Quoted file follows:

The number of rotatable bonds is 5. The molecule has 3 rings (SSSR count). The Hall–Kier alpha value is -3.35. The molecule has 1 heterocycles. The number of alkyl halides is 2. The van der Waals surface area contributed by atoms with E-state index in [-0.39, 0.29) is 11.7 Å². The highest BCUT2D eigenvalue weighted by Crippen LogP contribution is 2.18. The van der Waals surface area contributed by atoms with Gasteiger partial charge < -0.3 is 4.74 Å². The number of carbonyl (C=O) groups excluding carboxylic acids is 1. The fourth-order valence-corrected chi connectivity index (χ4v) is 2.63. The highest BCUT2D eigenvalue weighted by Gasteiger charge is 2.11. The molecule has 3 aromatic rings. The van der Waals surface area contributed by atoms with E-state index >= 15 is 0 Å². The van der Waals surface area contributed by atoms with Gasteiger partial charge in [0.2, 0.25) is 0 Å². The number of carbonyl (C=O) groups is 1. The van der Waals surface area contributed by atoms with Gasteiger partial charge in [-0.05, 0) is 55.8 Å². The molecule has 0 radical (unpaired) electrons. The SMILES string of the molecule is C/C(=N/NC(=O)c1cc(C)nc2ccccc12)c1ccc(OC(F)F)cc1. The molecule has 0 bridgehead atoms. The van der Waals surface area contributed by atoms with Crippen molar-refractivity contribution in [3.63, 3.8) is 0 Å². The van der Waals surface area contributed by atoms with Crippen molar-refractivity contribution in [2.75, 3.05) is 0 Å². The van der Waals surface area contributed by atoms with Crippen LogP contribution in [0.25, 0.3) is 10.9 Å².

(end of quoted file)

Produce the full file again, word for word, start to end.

The number of rotatable bonds is 5. The molecule has 3 rings (SSSR count). The Hall–Kier alpha value is -3.35. The molecule has 1 heterocycles. The number of alkyl halides is 2. The van der Waals surface area contributed by atoms with E-state index in [-0.39, 0.29) is 11.7 Å². The highest BCUT2D eigenvalue weighted by Crippen LogP contribution is 2.18. The van der Waals surface area contributed by atoms with Gasteiger partial charge < -0.3 is 4.74 Å². The number of carbonyl (C=O) groups excluding carboxylic acids is 1. The fourth-order valence-corrected chi connectivity index (χ4v) is 2.63. The highest BCUT2D eigenvalue weighted by Gasteiger charge is 2.11. The molecule has 3 aromatic rings. The van der Waals surface area contributed by atoms with E-state index >= 15 is 0 Å². The van der Waals surface area contributed by atoms with Gasteiger partial charge in [0.2, 0.25) is 0 Å². The number of carbonyl (C=O) groups is 1. The van der Waals surface area contributed by atoms with Gasteiger partial charge in [-0.05, 0) is 55.8 Å². The molecule has 0 radical (unpaired) electrons. The SMILES string of the molecule is C/C(=N/NC(=O)c1cc(C)nc2ccccc12)c1ccc(OC(F)F)cc1. The molecule has 0 bridgehead atoms. The van der Waals surface area contributed by atoms with Crippen molar-refractivity contribution in [3.63, 3.8) is 0 Å². The van der Waals surface area contributed by atoms with Crippen molar-refractivity contribution in [2.75, 3.05) is 0 Å². The van der Waals surface area contributed by atoms with Crippen LogP contribution in [0.25, 0.3) is 10.9 Å².